Going Long with Lincoln Riley: Part II

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Mike Houck
By Mike Houck
Assistant A.D. / Strategic Communications
JUNE 15, 2017

NORMAN — It's been 222 months since the Oklahoma football program has had a head coach not named Bob Stoops. OU's all-time wins leader shocked the sports world last Wednesday when he announced he was retiring after an illustrious 18-year career that produced 10 Big 12 Conference championships, 37 first-team All-Americans, 83 NFL Draft picks, a 101-9 (.918) home record and a national title.

Stoops' replacement is 33-year-old Lincoln Riley, an offensive mastermind from the West Texas town of Muleshoe (population 4,975) who spent the last two seasons as OU's offensive coordinator and quarterbacks coach. Winner of the 2015 Frank Broyles Award as the nation's top assistant, Riley is the youngest head man among FBS programs, and his life has been a whirlwind since being named OU's 22nd head coach.

Somewhere among throngs of recruiting calls, on-campus recruiting visits, countless media interviews and player and staff meetings, Riley took time to knock out the following two-part Q&A that hits on a wide variety of topics. This marks the second of two installments of the Q&A. Part I


Q: The football program has obviously had major success your two years here, but the OU athletics department as a whole has been phenomenal with seven national championships and other significant achievements during that time. Can you speak to that success and to joining the talented group of head coaches here?
A: Joe Castiglione and President Boren have created an athletics department that — it's amazing how everybody is on the same page and how, even though we're all different teams and different sports, it feels like it's one big team. You see football players at basketball games, softball players at baseball games and it's kind of just like one big family. I think the expectation level to play well and to do it the right way carries over from team to team. Our guys get motivated when they see our men's golf team win a national championship, or our gymnastics teams or our men's tennis team. You see the baseball team make a nice run, the basketball teams are doing well. I think that motivates the other teams. I'm excited to join that group of head coaches here. I have a group in which I can pick their brains. Joe does a great job of creating an environment to allow that to happen, and all the coaches have been great so far in reaching out. I know they'll be there for me and I'll be there for them to help and support in any way.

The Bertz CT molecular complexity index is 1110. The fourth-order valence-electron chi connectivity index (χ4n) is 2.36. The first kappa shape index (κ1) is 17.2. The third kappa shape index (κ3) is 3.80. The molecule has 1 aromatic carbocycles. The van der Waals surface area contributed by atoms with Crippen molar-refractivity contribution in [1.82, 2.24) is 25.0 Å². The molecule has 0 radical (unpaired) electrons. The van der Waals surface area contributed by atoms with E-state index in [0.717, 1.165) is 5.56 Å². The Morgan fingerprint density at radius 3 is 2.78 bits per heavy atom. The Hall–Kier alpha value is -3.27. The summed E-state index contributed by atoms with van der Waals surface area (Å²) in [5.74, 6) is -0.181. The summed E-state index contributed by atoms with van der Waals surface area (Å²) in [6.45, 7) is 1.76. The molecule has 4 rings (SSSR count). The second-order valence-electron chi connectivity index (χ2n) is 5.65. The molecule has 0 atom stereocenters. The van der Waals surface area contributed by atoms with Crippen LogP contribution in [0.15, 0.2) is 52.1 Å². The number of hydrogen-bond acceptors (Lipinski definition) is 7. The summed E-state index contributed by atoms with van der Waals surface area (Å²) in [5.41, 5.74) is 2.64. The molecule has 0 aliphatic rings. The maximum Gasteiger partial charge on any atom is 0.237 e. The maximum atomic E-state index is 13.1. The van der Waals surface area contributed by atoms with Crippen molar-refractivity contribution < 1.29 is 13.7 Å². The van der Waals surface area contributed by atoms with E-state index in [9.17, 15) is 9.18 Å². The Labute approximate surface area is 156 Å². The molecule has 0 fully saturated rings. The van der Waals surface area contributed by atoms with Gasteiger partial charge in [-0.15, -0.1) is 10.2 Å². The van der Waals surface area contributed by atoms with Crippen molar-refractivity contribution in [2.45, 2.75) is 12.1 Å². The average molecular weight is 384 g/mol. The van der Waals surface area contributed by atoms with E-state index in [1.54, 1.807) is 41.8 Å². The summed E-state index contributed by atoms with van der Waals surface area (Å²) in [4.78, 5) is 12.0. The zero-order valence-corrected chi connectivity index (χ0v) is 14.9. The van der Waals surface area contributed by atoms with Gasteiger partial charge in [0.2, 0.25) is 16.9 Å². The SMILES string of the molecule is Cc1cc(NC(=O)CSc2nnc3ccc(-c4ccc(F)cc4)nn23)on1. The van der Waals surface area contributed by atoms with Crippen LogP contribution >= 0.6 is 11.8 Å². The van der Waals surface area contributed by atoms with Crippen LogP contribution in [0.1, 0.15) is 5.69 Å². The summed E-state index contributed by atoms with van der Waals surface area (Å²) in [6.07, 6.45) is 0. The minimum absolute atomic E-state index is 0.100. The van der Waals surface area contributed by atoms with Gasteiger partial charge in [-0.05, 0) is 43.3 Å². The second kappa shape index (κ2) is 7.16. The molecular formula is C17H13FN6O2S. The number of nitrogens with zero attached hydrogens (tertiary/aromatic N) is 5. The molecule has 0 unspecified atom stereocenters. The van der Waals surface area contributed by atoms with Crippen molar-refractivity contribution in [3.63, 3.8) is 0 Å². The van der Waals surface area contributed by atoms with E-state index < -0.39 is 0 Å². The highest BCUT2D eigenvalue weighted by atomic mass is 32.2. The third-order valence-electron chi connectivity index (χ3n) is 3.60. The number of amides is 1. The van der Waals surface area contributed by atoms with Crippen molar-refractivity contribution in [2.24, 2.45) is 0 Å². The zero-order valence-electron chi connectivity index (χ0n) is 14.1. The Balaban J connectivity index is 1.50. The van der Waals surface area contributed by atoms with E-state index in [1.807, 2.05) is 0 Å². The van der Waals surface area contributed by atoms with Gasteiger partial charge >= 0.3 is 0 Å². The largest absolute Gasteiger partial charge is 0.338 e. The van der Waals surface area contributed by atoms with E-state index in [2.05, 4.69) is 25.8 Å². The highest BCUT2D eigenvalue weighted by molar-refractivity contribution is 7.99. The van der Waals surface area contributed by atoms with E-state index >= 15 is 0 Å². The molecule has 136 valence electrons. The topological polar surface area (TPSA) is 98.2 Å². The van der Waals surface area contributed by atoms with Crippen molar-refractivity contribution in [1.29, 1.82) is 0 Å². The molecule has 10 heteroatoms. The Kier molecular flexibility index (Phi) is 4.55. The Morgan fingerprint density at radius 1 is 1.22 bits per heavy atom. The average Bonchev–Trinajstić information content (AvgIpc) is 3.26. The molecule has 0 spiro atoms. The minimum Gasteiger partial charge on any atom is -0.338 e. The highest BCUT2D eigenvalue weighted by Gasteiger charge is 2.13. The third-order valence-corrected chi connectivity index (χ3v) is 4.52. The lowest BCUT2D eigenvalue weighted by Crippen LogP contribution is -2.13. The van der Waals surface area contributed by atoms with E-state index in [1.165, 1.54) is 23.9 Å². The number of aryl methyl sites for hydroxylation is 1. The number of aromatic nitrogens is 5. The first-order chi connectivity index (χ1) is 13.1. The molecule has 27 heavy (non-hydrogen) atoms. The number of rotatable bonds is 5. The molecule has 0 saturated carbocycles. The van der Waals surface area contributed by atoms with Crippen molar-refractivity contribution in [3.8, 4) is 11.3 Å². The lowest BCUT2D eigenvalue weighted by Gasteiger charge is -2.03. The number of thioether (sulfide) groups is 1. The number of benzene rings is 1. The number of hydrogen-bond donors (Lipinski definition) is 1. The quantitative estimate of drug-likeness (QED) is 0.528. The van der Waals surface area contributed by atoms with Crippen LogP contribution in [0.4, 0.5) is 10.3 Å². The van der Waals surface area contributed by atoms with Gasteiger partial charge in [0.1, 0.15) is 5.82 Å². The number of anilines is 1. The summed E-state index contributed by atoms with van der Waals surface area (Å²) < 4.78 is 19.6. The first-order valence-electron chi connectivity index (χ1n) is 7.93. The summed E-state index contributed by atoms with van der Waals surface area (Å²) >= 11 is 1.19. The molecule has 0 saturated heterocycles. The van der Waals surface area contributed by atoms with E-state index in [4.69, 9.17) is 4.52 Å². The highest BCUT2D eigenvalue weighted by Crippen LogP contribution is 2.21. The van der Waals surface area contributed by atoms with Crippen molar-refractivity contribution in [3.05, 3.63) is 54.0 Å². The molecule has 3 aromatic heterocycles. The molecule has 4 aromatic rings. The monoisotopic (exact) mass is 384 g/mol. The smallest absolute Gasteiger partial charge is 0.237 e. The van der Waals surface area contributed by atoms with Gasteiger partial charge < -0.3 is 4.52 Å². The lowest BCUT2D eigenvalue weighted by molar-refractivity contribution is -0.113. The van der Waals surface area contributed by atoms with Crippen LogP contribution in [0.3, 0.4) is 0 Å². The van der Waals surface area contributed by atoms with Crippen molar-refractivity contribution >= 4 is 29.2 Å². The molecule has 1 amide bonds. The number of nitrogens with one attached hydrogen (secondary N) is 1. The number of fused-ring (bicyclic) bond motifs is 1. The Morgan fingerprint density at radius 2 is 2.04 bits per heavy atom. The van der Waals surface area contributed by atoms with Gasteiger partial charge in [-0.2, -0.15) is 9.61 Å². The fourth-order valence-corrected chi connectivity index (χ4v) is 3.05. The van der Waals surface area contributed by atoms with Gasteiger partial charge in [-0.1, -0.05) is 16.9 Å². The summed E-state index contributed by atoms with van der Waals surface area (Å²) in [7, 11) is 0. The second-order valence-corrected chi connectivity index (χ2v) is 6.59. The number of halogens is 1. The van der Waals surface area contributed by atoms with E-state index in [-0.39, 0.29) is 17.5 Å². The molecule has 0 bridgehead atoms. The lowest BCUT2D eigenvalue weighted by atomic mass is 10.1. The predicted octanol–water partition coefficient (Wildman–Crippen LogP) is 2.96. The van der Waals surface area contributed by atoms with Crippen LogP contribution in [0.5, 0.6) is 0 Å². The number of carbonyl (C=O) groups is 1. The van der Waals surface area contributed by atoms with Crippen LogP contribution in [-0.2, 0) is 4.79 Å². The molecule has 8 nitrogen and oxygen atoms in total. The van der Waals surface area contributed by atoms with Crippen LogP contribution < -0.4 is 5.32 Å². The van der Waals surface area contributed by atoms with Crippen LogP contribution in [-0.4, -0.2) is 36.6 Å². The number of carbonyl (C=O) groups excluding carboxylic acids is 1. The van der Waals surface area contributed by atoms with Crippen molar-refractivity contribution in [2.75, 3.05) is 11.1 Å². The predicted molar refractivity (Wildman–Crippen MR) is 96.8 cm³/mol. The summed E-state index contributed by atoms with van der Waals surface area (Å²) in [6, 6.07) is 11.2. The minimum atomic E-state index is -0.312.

"I know you're right there with us every step of the way and I appreciate you and I'll give you everything I have."
— Lincoln Riley to Sooner Nation

What's most endearing about Oklahoma to you and your family?
I think just how quickly we were welcomed when we got here. When you move around in this business, sometimes you're at places where you feel like it takes you a while to become one of them or you're still maybe the outsider for a while. From the first day we've felt at home. The best thing about this state is the people. They're passionate, they're real, they're genuine and we've loved every minute here.

What's your best athletic talent besides throwing a football?
That's a good question. Probably water skiing and golf.

What's your water skiing background?
We were lake people in the summer when I was growing up. We weren't a family that went different places every year; we had our one lake getaway to Lake LBJ outside of Marble Falls, Texas. That was always one of our favorite places. So I grew up skiing with my cousins and my brother. We would just ski all day; loved it.

Best non-athletic talent?
Probably my memory.

How does that benefit you in your job?
Just being able to recall certain situations from years back, or a certain play, or maybe something somebody did defensively years back. It's funny; maybe something you haven't thought about in five years and then a situation comes up that's similar and you're able to dial back a memory, remember a lesson and have something that helps you in the current situation. That happens a lot.

Food of choice?
I love steak. I think that's almost mandatory in Oklahoma and West Texas. I like a little bit of everything. I'm always up for trying something new, but if I had one meal left, a good steak would definitely be up there.

You're on a long, solo drive on a recruiting trip. What music groups are you listening to?
A little bit of everything. I love music, but I don't know if there's just one type that I gravitate toward. I'll listen to everything from country music, to classic rock, to new rock to rap. I mean anything. I just like good music. If it's good music, or catchy or has a good story to it, then I'm usually game.